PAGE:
Pippig, Uta (1965—)
Pippig, Uta (1965—)
German marathon runner .Born in Berlin, Germany, in 1965; daughter of two physicians; studied medicine at the University of Berlin.
On April 15, 1996, Germany's Uta Pippig became the first woman to win three consecutive Boston Marathons, coming from behind in a spectacular finish that only added to the celebratory atmosphere of the 100th anniversary of the event. Battling menstrual cramps, diarrhea, heavy menses, and "palpable embarrassment" that almost caused her to drop out of the race, Pippig pulled ahead of Kenya's Tegla Loroupe at the 25-mile mark of the 26-mile course to finish in a time of 2 hours 27 minutes 12 seconds. With a towel wrapped around her bloodied legs, Pippig grinned gallantly and, in a characteristic gesture, threw kisses to the adoring crowd. However, she admitted that it took almost superhuman will to propel herself through the pain. "After four miles, I was thinking several times to drop out because it hurt so much," she said. "But in the end, I won." Later, instead of participating in the usual round of post-race interviews (during which she had in the past charmed the most hardened of journalists), Pippig checked into a Boston hospital, where doctors eventually pronounced her okay.
Uta Pippig was born in 1965 and grew up in East Berlin, the daughter of two physicians. Although she took up running at age 13, she was 17 before she was selected for one of East Germany's elite sports schools. While there, she was given anabolic steroids, which she took for five months until her mother warned her to stop. In 1986, she met her coach, Dieter Hogen, with whom she is also romantically involved. The pair longed to escape to the West, but Pippig held off defecting to protect her parents' medical careers. In 1989, when the Berlin Wall came down, she and Hogen moved to Stuttgart. Pippig entered the University of Berlin medical school in 1994, and then divided her time between Berlin and Boulder, Colorado, where she trained.
After winning the New York Marathon in 1993, Pippig ran the 1994 Boston race in a record time of 2:21:45, the third-fastest marathon ever run by a woman. Even suffering from the lingering effects of a nasty cold, she cut 59 seconds from Joan Benoit Samuelson 's 11-year-old course record. Pippig began training for the 1995 Boston race after four months away from running while taking her medical school entrance exams. (She is pursuing a career in sports medicine.) Working her way back from a re-entry eight-minute mile, she nailed down a second Boston win, although race conditions precluded a personal record. Pippig is ranked third among the all-time fastest women marathon runners, trailing only Ingrid Kristiansen and Joan Samuelson.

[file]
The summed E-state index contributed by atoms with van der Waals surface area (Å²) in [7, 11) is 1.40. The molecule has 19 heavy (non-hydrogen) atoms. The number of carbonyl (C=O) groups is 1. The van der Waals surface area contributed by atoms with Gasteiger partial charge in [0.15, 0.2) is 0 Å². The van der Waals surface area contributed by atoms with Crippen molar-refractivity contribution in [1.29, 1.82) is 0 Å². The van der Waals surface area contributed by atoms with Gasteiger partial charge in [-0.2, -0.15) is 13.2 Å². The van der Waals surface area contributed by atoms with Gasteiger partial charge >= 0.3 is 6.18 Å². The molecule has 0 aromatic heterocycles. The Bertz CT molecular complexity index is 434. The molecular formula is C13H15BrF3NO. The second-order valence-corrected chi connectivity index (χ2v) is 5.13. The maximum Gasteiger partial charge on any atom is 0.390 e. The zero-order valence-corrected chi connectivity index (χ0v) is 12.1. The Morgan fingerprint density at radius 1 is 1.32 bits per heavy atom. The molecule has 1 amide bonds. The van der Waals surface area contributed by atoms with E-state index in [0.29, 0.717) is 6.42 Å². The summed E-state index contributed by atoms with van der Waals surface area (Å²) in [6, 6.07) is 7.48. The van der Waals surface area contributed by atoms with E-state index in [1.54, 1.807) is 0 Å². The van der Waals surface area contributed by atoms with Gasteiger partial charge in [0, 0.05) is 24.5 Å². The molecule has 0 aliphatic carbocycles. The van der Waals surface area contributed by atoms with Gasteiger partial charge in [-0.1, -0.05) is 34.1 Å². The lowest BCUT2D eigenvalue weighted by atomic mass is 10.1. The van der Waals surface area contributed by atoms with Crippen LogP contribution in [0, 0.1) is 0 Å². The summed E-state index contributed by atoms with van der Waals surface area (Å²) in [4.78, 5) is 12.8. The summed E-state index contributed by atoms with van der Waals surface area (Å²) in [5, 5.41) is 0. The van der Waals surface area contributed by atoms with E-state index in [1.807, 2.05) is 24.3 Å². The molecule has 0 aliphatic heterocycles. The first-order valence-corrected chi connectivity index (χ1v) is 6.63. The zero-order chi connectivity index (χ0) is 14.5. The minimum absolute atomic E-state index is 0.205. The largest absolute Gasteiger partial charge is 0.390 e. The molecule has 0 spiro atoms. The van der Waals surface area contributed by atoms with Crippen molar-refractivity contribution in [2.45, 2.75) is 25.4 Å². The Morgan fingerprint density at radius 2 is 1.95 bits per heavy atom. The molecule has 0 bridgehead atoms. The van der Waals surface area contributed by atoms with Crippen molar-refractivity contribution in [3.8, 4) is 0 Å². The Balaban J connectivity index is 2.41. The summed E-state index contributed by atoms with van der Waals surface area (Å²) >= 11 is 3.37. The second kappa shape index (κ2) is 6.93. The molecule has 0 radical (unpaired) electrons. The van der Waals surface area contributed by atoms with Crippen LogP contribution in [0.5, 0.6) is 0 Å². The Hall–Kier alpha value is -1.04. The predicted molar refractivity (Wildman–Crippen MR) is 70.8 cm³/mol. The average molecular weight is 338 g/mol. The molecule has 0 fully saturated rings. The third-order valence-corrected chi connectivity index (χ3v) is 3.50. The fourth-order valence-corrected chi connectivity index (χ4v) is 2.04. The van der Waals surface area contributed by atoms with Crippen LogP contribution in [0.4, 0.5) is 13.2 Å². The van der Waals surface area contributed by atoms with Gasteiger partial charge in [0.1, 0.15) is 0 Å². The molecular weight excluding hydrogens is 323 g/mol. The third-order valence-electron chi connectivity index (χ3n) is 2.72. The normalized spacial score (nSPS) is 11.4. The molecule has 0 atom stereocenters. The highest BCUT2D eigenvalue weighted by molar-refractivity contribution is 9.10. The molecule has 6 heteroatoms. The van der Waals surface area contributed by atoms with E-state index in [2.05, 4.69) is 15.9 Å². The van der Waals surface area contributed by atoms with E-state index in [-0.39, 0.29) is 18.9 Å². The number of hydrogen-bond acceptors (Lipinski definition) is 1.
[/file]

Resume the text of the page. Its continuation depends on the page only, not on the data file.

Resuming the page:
Although her coach Hogen maintains that it is Pippig's resilience that sets her apart, there are those who believe that her remarkable effort in the 1996 Boston Marathon may have exacted a toll. In the 10,000 meters at the 1996 Atlanta Olympic Games, Pippig took an impressive early lead, but dropped out of the race before the halfway mark due to stress fractures in her right foot. Unable to train for five months, she put the 1997 Boston Marathon out of mind and set her sights on the summer European track circuit. When her training program went better than expected, she decided to try for a fourth win in Boston. It was not to be. Although Pippig kept pace with the leading pack of women during the first half of the race, she fell back at mile 16 and finished fourth in 2:28:51. Top honors went to Ethiopia's Fatuma Roba , winner of the gold medal in the 1996 Olympic marathon and the first black African woman to win the Boston Marathon.
"Boston Marathon." The Boston Globe. April 16, 1996.
Huebner, Barbara. "Ethiopian ends Pippig's reign of three years," in The Boston Globe. April 22, 1997.
——. "Resourceful Pippig always finds a way," in The Boston Globe. April 20, 1997.
Noden, Merrell. "Sports People: Uta Pippig," in Sports Illustrated. Vol. 80. April 25, 1994, p. 48.
"Pippig's Progress," in Runner's World. September 1995.
Stach, Reiner. "Behind Blue Eyes," in Runner's World. June 1995.
Barbara Morgan , Melrose, Massachusetts